There is an increasing number of Westerners who believe that there are scientific miracles in the Qur'an, and converting on that basis. This blog documents my attempts to persuade one Muslim convert friend to examine these miracle claims (and other worrying aspects of Islam) rationally. Muslims are invited to respond in the comments section where I am always delighted to debate.
Monday, July 23, 2012
Muhammad - the best human ever?
My correspondence with my Muslim convert friend continues. Tarek took issue with my examining Muhammad's every action. What was wrong with assassinating al-Nadr, he asked, if al-Nadr represented a danger to the Muslims. Muhammad's assassination of al-Nadr
I agree it's not necessarily wrong to assassinate an enemy - if that enemy is so evil and influential that to kill him would without doubt save the lives of many innocents. I'm not sure we can say that about al-Nadr - he hardly seems a Hitler/Stalin figure. And in any case, is assassinating one's enemies really the action of the "best human God has ever created"? We can't judge Muhammad by the same criteria as the rest of us, can we? He's not just a brilliant military leader, is he? He's the best human ever and we must judge him by that criterion. Prisoners of war
What would I have done, you ask. What do we do now with prisoners of war? Surely expecting the best human to live up to our standards is not unreasonable. He is the best human ever, after all. It's not much of a claim to say "he's the best human but obviously people know better now how to treat prisoners of war". Which is what you seem to be suggesting. Unworthy actions
We can make the same point about so many of Muhammad's actions which seem unworthy of God's best efforts to create a moral super-man. Marrying a nine year-old? Marrying his step-son's wife because he could and handily receiving a revelation to that effect? Taking 1/5th of the booty of the caravan raids for his personal enjoyment? Telling his men they could sleep with the wives of the men they'd captured. Decapitating hundreds of Jews after the battle of the Trench. The list goes on and on. All of which may be justifiable but seem nonetheless unlikely actions of the best man ever to have lived. Is it fair to put Muhammad under the spot-light?
You ask me if I'd think it fair if you were to trawl the the minutest detail of the lives of those who inform my ideas. I'd be happy for you to do so, for you know I think it important that we learn something of the character of those whose ideas we admire. (You remember my concerns regarding Azzindani and his "Islamic additions" to Moore's text book that Muslims the world over like to quote as evidence of the miracle of embryology...Something that you have never addressed, by the way.) If it turns out that they are/were lunatics or criminals then I think I'd at least want to reassess any convictions I'd based purely on their hypotheses. (I can't think of any off hand, mind you...).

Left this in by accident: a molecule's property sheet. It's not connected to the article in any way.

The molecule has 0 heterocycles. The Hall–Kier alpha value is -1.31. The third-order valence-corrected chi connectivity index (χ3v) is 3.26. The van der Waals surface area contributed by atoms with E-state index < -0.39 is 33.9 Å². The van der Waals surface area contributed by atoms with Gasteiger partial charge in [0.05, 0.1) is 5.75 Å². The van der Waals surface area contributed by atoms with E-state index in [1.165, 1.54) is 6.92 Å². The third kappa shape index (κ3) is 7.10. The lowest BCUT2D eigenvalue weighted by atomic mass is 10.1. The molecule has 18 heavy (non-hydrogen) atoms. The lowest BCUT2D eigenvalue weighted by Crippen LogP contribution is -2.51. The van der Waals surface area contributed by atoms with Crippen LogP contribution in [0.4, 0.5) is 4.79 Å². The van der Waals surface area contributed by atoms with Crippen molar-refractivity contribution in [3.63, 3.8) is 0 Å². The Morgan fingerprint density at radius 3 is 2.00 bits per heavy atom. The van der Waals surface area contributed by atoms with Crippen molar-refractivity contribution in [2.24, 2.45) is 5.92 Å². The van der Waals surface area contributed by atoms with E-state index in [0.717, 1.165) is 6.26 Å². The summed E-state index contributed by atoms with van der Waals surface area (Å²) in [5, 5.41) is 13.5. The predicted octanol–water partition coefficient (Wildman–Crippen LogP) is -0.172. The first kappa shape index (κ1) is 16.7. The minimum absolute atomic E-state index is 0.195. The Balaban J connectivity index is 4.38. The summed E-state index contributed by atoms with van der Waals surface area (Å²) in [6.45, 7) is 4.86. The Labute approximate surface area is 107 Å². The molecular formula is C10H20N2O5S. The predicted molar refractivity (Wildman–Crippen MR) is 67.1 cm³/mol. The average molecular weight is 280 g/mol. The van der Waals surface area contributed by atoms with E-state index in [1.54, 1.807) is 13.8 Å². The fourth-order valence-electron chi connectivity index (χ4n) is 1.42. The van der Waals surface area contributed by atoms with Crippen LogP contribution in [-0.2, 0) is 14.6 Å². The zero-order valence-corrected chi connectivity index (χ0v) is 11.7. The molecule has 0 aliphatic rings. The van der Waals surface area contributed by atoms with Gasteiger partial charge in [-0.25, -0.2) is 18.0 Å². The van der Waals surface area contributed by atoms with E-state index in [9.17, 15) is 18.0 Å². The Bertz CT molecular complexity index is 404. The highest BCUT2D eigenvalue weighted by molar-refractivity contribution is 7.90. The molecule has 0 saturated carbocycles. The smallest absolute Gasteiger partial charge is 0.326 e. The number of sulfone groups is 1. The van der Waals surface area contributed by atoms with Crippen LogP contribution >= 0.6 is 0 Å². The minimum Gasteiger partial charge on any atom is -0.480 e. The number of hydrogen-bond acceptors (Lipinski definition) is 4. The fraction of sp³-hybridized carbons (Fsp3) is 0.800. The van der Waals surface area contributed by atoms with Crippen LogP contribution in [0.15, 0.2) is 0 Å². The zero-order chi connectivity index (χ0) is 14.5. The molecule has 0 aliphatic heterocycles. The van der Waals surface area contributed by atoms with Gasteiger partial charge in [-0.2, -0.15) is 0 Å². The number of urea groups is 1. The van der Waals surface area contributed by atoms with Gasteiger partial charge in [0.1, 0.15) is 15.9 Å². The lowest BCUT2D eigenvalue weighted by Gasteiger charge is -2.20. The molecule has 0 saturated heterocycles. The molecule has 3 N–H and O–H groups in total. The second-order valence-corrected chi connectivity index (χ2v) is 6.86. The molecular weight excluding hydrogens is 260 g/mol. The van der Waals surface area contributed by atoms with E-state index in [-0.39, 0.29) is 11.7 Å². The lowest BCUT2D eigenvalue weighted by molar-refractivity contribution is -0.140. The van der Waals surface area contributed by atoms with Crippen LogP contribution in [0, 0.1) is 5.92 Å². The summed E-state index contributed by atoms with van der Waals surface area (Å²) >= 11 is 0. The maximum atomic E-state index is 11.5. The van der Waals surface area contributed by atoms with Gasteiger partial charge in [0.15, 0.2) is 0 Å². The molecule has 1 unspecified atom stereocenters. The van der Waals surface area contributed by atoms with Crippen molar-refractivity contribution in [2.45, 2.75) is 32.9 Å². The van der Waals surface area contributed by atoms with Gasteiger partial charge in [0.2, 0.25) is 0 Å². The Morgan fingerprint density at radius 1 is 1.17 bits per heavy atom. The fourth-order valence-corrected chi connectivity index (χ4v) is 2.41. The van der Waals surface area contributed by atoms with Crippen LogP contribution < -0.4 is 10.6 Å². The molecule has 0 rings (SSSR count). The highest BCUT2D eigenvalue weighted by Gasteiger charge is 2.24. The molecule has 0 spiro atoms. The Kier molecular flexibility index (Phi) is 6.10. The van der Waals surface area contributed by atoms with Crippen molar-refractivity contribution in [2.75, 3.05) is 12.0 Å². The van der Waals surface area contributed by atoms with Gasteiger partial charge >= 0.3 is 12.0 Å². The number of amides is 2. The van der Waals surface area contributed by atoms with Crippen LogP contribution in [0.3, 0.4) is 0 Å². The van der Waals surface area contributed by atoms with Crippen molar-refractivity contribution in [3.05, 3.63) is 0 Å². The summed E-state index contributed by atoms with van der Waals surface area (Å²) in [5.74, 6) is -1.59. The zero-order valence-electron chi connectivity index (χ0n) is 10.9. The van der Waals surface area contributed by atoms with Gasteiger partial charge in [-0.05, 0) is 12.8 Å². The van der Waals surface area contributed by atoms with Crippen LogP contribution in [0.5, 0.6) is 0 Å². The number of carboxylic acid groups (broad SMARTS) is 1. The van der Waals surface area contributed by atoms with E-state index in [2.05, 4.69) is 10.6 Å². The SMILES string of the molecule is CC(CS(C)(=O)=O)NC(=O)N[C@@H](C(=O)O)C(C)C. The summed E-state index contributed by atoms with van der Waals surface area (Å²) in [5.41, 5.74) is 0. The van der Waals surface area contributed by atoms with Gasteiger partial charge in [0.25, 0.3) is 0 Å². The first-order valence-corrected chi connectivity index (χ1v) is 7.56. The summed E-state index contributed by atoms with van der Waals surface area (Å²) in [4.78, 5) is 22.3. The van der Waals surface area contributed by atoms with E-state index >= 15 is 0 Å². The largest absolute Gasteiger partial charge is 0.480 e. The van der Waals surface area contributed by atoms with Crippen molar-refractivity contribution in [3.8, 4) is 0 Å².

But of course, I have never claimed that Darwin or Hitchens or Attenborough et al are divinely inspired or the best humans God has created. I'm not even suggesting they were good men.
Whereas the claims that are made for Muhammad mean that surely we are entitled to examine his behaviour ... minutely.
In fact we should examine his behaviour minutely. Any other response would be illogical, since God is "perfect" and omnipotent and therefore if He decides to create the best human, such a man must logically be the best in everything he does or says. Would you not agree?
If I were to announce that Ron L Hubbard (the founder of Scientology) was the best human God has ever created, you'd presumably ask for evidence and want to check out his history and past actions. In fact you'd presumably want to examine his life in detail.
Why is my doing the same for Muhammad any less understandable or justifiable? And if you found actions by Hubbard that suggested he was not the best human ever to have lived, actions recorded by his own supporters no less, you would have serious doubts as to the religion he founded. Other reasons to disbelieve
If you combine this with the barbaric punishments, the claims to miraculous knowledge which turn out to be debatable at best, the exhortations to kill unbelievers, the uncaring and bullying attitude to the LGBT community, the bizarre promises about Paradise (you've never explained how you can possibly believe some people get to have endless sex with 80 ft magically rejuvenating virgins who have hairless pussies, and legs that are transparent so you can see the marrow in their bones - all this in Bukhari - I've checked), the sadistic promises about Hell that just happen to recycle myths about burning and fire and brimstone which obviously originated when men first saw volcanoes and lava, the apparent copying and misunderstanding of Judaic and Christian myths etc etc then you can perhaps understand the process I have gone through to reach my conclusions.
PoWs converting to National Socialism? No, you're right. Can't think of any. But then again I don't remember any PoWs being offered their freedom if they "converted", do you? Forgers?
With regards to the "many forgers" whose reasons you ascribe to tribal, sectarian and national differences, I still don't understand why a Muslim would want to paint their Prophet in a poor light. Especially as presumably the punishment for such actions would be an eternity in Hell. But there we go. Perhaps it's one of those things we shall never get to the bottom of.